It's a great pleasure to be here. It's a real honor. I must confess a good deal of apprehension, because I'm an odd bird. I've been a professional politician for six years, having been an academic, intellectual, and writer. I don't advise you to try that. But I did. It means I'm coming back to first loves and first passions—that is, the place of ethics in international affairs. I am by no means a specialist on global ethics. When Joel gave me this arduous assignment, I immediately, like a nervous graduate student, began to read a lot very fast.
What I intend to do today is take off, attain quite a high altitude, and map what I see below. But it's at high altitude. I'm going to only indicate certain contours on the ground. The purpose is purely heuristic—that is, to give you my sense of what the field below of global ethics looks like to me, not as an expert, but as a politician—all the things I've been—and try to give you a sense of what that map looks like.
My map is definitely not going to be your map, but my map may help you to reorient your map a little bit. That's what I'm trying to do.
My title, "Re-Imagining a Global Ethic," is kind of grandiose, but actually my ambitions are quite modest.
I really want to start by asking the simplest question of all, which is, should we be speaking of a global ethic, in the singular, or global ethics, in the plural? Why not start with the most obvious question of all?
I start by saying that a global ethic, in the singular—a perspective that takes all human beings and their habitat as its subject—does exist. It's doing very well and it's flourishing in academic philosophy departments around the world.
Its function is to lay bare the ethical presuppositions that underlie injustice and inequality in a globalized world. It's a critical tool. Its purpose is political: to expose what is unfair and unjust in our world, and expose that from an ideal vantage point, and then to devise the ideal distributions of resources and responsibilities that would make our world fairer. That seems like a very good idea to me.
A global ethic, in the singular, is a response to the injustices of globalization, but I think it would be a mistake to think of a global ethic as something that has been created by globalization. In fact, it seems to me we have always had a global ethic. The truest and deepest roots of our philosophical tradition have always tried to reason for all mankind, and sometimes even all womankind as well, and have tried to reason on behalf of our species and of our habitat.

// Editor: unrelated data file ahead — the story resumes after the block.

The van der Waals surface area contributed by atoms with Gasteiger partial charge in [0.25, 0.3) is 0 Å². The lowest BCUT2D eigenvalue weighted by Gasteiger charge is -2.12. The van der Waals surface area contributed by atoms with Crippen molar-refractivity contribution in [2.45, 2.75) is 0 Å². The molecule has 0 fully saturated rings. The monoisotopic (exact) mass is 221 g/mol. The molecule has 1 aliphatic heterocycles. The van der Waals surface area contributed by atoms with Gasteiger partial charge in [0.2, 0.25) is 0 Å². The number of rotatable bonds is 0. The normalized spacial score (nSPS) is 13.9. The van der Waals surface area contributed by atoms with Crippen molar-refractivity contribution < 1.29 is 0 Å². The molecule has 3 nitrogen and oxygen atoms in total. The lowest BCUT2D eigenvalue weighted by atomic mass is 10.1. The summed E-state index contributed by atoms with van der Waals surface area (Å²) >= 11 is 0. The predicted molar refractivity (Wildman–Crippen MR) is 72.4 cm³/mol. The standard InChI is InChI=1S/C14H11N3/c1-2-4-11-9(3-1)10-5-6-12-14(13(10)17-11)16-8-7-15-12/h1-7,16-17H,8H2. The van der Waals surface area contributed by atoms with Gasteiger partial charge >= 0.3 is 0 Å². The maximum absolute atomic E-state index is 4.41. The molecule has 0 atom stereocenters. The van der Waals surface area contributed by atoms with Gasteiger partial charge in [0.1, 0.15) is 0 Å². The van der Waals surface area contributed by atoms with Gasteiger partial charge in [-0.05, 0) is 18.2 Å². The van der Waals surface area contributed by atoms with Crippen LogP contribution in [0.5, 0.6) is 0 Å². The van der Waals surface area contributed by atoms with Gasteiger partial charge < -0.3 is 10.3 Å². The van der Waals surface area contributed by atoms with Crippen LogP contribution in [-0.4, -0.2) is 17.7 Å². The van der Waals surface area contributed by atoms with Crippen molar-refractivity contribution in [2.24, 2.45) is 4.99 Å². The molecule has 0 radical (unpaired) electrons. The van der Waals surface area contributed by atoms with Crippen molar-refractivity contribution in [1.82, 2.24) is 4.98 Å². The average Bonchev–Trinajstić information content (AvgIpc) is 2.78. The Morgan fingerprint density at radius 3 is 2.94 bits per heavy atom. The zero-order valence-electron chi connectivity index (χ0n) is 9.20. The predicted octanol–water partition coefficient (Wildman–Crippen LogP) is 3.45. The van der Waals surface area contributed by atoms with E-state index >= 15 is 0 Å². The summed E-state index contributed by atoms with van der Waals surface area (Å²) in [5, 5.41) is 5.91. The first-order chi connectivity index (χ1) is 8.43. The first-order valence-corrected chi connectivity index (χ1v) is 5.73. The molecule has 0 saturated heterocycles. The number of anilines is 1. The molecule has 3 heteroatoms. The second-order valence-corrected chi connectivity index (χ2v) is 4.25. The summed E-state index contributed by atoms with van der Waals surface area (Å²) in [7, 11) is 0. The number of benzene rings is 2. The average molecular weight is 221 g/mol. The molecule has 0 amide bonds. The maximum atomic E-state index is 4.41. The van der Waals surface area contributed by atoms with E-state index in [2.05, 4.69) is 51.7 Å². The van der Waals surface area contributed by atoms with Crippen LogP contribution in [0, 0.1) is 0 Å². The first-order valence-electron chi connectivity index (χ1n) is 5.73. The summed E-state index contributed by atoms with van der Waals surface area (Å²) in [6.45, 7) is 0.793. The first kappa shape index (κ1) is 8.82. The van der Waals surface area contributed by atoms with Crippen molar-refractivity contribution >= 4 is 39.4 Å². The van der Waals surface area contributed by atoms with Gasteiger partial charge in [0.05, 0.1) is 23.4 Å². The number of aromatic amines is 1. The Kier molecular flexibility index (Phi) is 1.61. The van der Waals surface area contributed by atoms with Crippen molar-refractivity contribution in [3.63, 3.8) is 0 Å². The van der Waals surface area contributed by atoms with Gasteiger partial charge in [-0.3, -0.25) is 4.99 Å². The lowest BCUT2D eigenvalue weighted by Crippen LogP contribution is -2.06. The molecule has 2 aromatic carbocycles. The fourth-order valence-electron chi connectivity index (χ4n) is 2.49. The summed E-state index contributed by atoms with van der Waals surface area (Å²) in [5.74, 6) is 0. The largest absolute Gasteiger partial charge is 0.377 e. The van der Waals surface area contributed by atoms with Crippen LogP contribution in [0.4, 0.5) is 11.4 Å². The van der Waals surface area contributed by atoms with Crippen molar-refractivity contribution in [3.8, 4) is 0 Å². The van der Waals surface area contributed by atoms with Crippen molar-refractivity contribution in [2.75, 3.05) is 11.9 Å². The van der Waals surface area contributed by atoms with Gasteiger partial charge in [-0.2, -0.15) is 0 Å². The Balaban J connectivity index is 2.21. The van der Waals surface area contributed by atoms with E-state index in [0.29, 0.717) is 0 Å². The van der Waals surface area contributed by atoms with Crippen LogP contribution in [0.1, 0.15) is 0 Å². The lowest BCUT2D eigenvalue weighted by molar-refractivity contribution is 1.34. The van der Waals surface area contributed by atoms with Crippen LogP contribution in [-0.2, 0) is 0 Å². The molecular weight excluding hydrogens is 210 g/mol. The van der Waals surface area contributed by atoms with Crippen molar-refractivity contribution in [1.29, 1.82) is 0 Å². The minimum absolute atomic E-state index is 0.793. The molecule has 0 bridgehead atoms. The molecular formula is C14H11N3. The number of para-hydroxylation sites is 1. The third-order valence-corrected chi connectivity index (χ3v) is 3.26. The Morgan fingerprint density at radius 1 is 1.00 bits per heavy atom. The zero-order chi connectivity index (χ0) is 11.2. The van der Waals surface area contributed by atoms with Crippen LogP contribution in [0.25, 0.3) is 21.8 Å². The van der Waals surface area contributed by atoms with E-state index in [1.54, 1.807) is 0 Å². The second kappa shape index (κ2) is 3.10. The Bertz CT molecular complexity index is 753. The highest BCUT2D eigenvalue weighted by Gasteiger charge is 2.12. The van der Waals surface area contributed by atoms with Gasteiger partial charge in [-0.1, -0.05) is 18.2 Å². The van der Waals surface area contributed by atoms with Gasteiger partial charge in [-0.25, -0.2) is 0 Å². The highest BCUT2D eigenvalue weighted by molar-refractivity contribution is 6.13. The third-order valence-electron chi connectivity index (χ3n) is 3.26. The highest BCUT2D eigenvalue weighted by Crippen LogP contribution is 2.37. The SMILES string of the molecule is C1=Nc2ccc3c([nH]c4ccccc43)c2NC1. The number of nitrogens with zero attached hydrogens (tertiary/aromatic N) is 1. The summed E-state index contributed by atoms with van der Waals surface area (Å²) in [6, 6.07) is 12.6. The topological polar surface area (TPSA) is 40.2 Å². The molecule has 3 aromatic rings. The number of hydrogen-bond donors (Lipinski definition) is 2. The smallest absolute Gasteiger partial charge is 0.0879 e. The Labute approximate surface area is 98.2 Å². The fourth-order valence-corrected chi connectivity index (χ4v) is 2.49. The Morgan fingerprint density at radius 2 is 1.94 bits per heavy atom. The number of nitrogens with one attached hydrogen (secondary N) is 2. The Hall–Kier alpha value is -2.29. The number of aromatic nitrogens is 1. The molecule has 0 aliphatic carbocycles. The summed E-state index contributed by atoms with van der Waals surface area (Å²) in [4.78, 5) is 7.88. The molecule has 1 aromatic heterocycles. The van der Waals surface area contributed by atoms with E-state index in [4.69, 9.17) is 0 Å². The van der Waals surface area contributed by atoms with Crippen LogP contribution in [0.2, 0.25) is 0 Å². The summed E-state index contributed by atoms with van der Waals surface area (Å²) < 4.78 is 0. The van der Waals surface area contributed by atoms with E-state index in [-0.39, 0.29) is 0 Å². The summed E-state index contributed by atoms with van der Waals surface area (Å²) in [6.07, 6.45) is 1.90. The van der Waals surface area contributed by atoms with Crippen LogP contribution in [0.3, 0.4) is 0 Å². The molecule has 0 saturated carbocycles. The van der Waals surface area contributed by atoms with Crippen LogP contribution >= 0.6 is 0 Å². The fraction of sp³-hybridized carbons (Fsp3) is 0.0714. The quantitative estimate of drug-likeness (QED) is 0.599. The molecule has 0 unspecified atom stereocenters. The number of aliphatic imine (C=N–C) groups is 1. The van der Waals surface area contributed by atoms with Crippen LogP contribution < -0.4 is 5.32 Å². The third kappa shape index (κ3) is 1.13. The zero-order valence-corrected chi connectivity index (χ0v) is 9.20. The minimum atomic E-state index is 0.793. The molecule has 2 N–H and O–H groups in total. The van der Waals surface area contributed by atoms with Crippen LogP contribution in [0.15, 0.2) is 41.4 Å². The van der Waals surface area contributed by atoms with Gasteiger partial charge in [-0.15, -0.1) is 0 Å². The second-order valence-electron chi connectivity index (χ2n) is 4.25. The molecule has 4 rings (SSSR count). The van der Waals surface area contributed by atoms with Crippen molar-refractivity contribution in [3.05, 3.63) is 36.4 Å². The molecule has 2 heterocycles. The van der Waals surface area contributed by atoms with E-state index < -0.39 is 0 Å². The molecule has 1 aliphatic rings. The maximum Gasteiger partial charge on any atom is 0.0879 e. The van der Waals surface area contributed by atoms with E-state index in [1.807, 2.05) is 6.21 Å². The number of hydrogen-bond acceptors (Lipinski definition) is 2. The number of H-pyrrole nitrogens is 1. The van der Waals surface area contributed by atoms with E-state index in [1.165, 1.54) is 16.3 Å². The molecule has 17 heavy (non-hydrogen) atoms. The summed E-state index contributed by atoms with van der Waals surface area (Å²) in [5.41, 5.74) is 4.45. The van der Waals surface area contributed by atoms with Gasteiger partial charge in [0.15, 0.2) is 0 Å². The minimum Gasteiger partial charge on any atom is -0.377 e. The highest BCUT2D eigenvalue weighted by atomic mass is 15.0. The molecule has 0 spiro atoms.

Globalization has made many of our problems more salient, but the philosophical traditions we draw on are very ancient, very old, and it's one of the reasons that they have become very powerful.
As long as philosophers have been using, for example, the idea of natural law to criticize positive law, as long as they have been using the universal rights of mankind to criticize the privileges of the few—an immemorial function of philosophy—they have used universals to criticize the local ethical partialities of human beings. And that's what a global ethic is basically for.
So while some of our problems are new, the tools we bring to the task are very old. They are as old as philosophy itself.
So that's a global ethic, in the singular.
Now let's shift to global ethics, in the plural. We do have a global ethics, in the plural, and it's enshrined in the structure of international law. We tend to forget how important international law is as the incarnation of ethical systems—settled consensuses by nations about what the basic standards of international conduct at least ought to be.
We have them. We have the UN Charter, we have the Universal Declaration of Human Rights [UDHR], we have the Geneva Conventions, and we have the Refugee Convention. All of that is familiar to you. We built it between 1945 and 1952.
The only thing I want to say about this is that these are systems that are purpose-built to solve certain problems. Because they are purpose-built to solve certain problems, they are enclosed in complete ethical systems unto themselves. They are in contradiction. That's why we talk about global ethics in the plural. These systems have a job to do, but these systems contradict, and I will want to talk about that a little.
So we have a global ethic, in the singular, and we have global ethics, in the plural.
One thing, before I go in a little more detail about this, is that I don't think we need to invent the wheel all over again. I don't think we need to start again. Some people think we should. Twenty years ago, a very distinguished theologian, Hans Küng, put together a Universal Declaration of Responsibilities. He has been shopping it around.
It's important work. He puts the emphasis on duties, obviously, because he doesn't like rights talk as the way to cash out or incarnate what we care about with human beings. That's a good thing to do. He's not the only one out there thinking about a global ethic in attempting to find a new language.
Hardly a day goes by without religious groups gathering together to think about what the syncretic common points of view from religious traditions are. Some of that has been very important, because Christianity probably had too much of a look-in in these discussions, so it's extremely important to bring other traditions to the table of a discussion.
Then there is a kind of third side of global ethics discussion, which is to try to grind out a global ethics from an idea of human nature. You base the idea of human nature that you have in the latest findings of neurobiology, psychology, genetics, whatever.